What makes some people more successful than others? Top network scientists have an answer. They found that half of the difference in career success is due to one variable.
Journalist Michael Simmons explains:
The bottom line? According to multiple, peer-reviewed studies, simply being in an open network instead of a closed one is the best predictor of career success.
How do we define an open network?
To understand the power of open networks, it’s important to understand their opposite. Most people spend their careers in closed networks; networks of people who already know each other. People often stay in the same industry, the same religion, and the same political party. In a closed network, it’s easier to get things done because you’ve built up trust, and you know all the shorthand terms and unspoken rules. It’s comfortable because the group converges on the same ways of seeing the world that confirm your own.
In other words, a closed network is full of like-minded types who agree with one another. Although a closed network may be comfortable, the downside is that it limits exposure to new ways of thinking and seeing the world.
In comparison, people in open networks are constantly exposed to new people, experiences and ideas. This may be challenging but there are clear advantages of assimilating different and conflicting perspectives.
Simmons outlines four benefits of an open network:
1. A more accurate view of the world:
It provides people with the ability to pull information from diverse clusters so errors cancel themselves out. Research shows that people in open networks are better forecasters of future trends than people in closed networks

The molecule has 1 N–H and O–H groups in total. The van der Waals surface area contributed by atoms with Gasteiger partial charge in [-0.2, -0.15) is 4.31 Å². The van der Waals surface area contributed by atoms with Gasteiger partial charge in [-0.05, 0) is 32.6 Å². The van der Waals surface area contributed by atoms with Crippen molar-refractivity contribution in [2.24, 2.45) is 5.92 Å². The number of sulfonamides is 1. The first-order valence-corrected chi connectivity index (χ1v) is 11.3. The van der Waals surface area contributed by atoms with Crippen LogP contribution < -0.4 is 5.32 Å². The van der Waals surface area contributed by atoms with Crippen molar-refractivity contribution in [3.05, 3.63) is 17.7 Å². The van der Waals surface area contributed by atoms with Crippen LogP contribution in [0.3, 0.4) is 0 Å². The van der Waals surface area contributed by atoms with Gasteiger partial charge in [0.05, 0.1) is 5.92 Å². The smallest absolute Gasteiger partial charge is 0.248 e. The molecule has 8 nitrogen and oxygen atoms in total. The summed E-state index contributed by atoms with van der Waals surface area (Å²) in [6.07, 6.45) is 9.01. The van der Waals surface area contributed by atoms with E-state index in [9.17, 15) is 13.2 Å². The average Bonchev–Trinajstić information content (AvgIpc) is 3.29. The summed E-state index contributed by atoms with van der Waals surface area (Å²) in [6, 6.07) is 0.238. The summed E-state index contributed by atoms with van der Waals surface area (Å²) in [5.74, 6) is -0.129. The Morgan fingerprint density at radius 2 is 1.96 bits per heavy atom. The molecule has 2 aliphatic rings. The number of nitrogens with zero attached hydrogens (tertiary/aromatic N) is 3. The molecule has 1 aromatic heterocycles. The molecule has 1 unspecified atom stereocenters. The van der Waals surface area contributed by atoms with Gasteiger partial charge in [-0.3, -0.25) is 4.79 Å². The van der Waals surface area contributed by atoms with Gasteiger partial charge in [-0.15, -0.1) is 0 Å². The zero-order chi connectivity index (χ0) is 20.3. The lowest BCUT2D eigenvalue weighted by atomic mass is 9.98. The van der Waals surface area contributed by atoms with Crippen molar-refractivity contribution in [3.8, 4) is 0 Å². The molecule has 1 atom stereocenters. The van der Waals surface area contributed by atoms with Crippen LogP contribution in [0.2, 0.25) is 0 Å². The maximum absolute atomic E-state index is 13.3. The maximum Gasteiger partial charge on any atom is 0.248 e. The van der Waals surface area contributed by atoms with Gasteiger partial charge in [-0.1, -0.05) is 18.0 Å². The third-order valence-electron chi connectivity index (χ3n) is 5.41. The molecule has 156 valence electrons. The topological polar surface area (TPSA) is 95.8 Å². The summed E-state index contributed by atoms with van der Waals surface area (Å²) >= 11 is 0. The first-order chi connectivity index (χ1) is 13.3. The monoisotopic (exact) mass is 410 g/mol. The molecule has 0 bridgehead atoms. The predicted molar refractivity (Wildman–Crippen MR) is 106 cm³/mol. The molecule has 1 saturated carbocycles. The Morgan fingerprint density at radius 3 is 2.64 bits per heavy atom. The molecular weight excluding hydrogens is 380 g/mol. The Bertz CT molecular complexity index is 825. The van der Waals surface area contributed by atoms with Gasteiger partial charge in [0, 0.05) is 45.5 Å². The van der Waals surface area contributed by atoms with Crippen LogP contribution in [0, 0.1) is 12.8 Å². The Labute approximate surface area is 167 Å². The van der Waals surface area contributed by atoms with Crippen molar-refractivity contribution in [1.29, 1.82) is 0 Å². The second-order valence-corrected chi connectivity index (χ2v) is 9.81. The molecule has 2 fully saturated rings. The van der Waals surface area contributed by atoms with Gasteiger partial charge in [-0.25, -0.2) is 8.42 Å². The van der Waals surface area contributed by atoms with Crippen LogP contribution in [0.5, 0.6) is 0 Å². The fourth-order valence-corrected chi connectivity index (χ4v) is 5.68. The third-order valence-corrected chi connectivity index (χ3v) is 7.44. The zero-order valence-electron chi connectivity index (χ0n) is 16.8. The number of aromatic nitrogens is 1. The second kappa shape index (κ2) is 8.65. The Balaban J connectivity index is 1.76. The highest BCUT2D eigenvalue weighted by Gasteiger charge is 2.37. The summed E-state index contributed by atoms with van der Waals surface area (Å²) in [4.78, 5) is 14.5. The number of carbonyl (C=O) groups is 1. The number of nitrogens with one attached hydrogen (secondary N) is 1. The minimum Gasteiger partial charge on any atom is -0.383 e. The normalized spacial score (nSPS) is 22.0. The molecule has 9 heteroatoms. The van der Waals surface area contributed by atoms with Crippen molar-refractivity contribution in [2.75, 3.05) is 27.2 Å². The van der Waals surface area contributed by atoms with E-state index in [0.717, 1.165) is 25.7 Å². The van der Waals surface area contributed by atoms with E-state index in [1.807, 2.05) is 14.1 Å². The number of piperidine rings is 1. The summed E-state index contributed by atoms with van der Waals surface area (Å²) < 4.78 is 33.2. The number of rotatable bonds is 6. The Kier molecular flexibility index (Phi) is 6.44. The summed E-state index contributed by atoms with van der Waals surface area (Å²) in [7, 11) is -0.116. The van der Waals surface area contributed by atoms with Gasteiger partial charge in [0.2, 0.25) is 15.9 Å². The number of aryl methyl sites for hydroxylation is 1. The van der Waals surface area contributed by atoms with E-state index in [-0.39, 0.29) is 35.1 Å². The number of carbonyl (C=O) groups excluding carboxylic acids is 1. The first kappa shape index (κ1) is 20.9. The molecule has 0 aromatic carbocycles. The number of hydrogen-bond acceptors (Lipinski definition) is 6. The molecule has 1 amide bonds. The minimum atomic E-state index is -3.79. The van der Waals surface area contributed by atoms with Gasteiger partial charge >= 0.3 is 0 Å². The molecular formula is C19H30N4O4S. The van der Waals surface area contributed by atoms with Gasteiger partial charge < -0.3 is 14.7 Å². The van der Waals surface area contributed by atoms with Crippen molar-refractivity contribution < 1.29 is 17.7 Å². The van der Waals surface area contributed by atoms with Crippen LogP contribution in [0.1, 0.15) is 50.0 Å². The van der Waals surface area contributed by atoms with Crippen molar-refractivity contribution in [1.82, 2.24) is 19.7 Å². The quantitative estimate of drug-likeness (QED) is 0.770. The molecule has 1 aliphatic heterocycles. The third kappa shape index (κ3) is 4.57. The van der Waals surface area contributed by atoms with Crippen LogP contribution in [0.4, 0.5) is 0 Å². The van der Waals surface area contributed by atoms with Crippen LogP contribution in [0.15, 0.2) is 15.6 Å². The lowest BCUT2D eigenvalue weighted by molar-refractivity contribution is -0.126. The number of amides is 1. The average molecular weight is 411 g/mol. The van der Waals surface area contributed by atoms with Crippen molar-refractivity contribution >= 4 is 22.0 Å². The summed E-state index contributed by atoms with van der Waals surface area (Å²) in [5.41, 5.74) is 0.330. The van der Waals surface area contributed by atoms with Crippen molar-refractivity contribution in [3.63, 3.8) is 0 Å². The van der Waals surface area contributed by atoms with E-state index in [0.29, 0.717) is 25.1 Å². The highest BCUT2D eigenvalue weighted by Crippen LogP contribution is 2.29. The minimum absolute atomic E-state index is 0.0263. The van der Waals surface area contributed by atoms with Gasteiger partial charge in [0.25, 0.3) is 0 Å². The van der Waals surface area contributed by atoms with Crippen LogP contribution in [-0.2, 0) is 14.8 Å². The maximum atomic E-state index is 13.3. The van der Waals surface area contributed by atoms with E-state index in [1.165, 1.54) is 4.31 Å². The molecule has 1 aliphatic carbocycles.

2. Ability to control the timing of information sharing:
While open networkers may not be the first to hear information, they are usually the first to introduce information to another cluster. As a result, they can leverage the first move advantage
3. Ability to serve as a translator / connector between groups:
People in open networks create value by serving as intermediaries and connecting people and organizations that can help each other
4. More breakthrough ideas:
People in open networks are more likely to create atypical combinations. For example, research shows that the top performing academic studies have references from outside their primary field.
In open networks, people, ideas, experiences and disciplines intersect and cross-pollinate. The diversity of experience provides perspective and insight. It’s about connecting the dots in unexpected ways. It takes courage and curiosity to bust out of the comfort zone of a closed network but the rewards are worth it.
Steve Jobs describes it best:
A lot of people…haven’t had very diverse experiences. So they don’t have enough dots to connect, and they end up with very linear solutions without a broad perspective on the problem. The broader one’s understanding of the human experience, the better design we will have.
I would say it makes for a more interesting life too.